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Some people – mostly flat-landers who live in Portland – like to divide Maine into at least two distinct parts – the ‘Greater’ Portland area and the ‘Lesser’ Maine area. They like to point to all the usual stuff - Portland’s world-class museums and art galleries, its theaters and trendy restaurants. After they finish rattling off that laundry list of trendy attractions, they wont shut up. They keep right on going, talking about Portland’s historic architecture and boutique-filled Old Port and quaint neighborhoods and scenic off-shore islands.
And did I mention those trendy restaurants?
All that talk must be working because - to some people - Portland is one of the most popular places in Maine. If you don’t believe it just ask someone from one of its historic, quaint, scenic, trendy neighborhoods. They’ll say Portland's popularity is a result of all those things mentioned above and the fact that Portland attracts mostly younger people from throughout the state who come south to attend schools like the University of Southern Maine and stay because of its jobs and those chic little restaurants that serve strange foods that most Mainers don’t care to talk about and would just-as-soon not eat.
That’s the good news about Portland.
The bad news is that members of the criminal class from as far away as Massachusetts and beyond are also attracted to Portland, making the Port City a state leader in things like crime, drug use, confiscatory rents and (add your own adjectives) lawyers. As far as we know criminals are not attracted to Portland because of its many historic and fashionable enterprises, and trendy restaurants. They find it's a good place to sell controled substances.
A general rule that visitors to Portland might follow: If you like to ‘hob’ you can do that most anywhere in Maine, but if you like to ‘hob-nob,’ Portland’ is definately your place.
For those who like to live life fast (instead of just half-fast) you’ll be glad to know that Portland will take your money faster and max out your credit cards quicker than any place in Northern New England.
As you head north and east of Portland you enter what some call the “Real Maine” zone.
As our state undergoes funny, quirky changes, the dividing line between Maine One and Maine Two can change and change quickly. You can think you’re in the middle of Maine's Greater Portland Zone or some other fashionable place and suddenly you’ll come upon something like the Maine Idyll Motor Court on Route 1 in Freeport and just like that you’re right in the middle of the Real Maine.
I use Maine Idyll as an example because for as long as I can remember they’ve been providing fine accommodations to the traveling public with their clean, classic, reasonably-priced road-side cabins.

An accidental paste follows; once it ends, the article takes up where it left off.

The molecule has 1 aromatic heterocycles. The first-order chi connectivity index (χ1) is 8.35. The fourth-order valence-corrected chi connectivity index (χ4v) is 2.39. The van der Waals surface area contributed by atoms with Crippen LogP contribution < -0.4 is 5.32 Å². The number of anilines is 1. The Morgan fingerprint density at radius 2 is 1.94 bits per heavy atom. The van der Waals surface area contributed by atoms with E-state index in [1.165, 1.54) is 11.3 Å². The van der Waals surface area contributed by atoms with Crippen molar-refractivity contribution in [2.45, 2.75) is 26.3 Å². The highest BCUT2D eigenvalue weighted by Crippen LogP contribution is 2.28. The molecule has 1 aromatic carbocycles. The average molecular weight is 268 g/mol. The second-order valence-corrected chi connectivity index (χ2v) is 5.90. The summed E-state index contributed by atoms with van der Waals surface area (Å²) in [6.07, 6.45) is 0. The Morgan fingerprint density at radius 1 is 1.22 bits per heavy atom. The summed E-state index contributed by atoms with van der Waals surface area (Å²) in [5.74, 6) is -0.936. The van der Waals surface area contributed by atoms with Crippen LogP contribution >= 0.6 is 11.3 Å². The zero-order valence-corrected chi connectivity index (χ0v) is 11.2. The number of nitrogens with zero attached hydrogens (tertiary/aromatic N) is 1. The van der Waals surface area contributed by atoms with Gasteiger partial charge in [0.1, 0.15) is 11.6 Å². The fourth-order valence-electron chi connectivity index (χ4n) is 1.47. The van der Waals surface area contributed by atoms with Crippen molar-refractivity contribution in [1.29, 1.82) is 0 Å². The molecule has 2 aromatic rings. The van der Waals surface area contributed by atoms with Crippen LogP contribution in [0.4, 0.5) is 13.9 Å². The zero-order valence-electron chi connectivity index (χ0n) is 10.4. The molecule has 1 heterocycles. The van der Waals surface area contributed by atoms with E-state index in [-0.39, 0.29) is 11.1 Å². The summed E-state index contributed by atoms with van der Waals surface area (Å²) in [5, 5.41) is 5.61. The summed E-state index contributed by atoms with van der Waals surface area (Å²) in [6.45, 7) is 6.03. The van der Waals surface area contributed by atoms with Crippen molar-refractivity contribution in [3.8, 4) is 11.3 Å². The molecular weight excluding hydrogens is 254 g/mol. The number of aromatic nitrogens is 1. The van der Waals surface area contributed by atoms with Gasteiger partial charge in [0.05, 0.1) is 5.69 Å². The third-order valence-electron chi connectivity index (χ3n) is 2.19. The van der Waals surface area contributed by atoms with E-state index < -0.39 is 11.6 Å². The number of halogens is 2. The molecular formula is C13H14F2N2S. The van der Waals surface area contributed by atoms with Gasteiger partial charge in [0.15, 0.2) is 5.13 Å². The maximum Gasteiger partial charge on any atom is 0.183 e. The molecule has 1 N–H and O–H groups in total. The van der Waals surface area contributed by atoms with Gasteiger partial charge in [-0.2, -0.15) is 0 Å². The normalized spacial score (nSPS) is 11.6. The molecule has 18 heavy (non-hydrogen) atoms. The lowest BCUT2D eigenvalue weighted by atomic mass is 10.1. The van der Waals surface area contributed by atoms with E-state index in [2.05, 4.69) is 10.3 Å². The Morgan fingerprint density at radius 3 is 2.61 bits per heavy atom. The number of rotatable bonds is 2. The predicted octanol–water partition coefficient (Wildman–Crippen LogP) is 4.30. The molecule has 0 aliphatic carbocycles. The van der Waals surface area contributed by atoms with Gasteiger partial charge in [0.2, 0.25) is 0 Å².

Time was most of Maine was a Real Maine zone and you had to look hard to find a place that wasn’t "real" and "Maine" at the same time. Back in the 1950s some used to think that Monhegan Island wasn't part of the real Maine, what with all its beatniks and its New York artists but of course it was and has been part of real Maine for over 100 years. Maine has always been home to the arty crowd and those who like to hang around where artists hang around.
In fact the first beatniks I ever saw were standing on the Monhegan ferry dock waiting to board the Laura B. They had beards and were wearing sandals and smoking funny looking cigarettes, which I later learned were French Gauloises.
You’ll know you’re in a real Maine zone if the mail box in front of the house looks like a lobster trap or it has a special mail box on a twelve foot pole labeled ‘Air Mail.’
Real Maine includes dooryards with old cars, furniture, appliances, engine blocks hanging from tripods, discarded boats and lots of other useful things that a real Mainer doesn’t like to throw out for fear of needing them in a decade or two.
Former summer complaints who become year-round residents like to pass local laws banning things like real Maine dooryards, calling them "eye-sores." That’s only one reason why the real Maine is slowly disappearing before our eyes.
If you see a real Maine dooryard while driving around the other Maine stop your car right in the road and get a good picture of it. Chances are some civic-minded do-gooder group will have ordered it removed by the time you come back through.
John McDonald is a humorist and storyteller who performs regularly throughout
New England. Contact John at mainestoryteller@yahoo.com or 899-1868.
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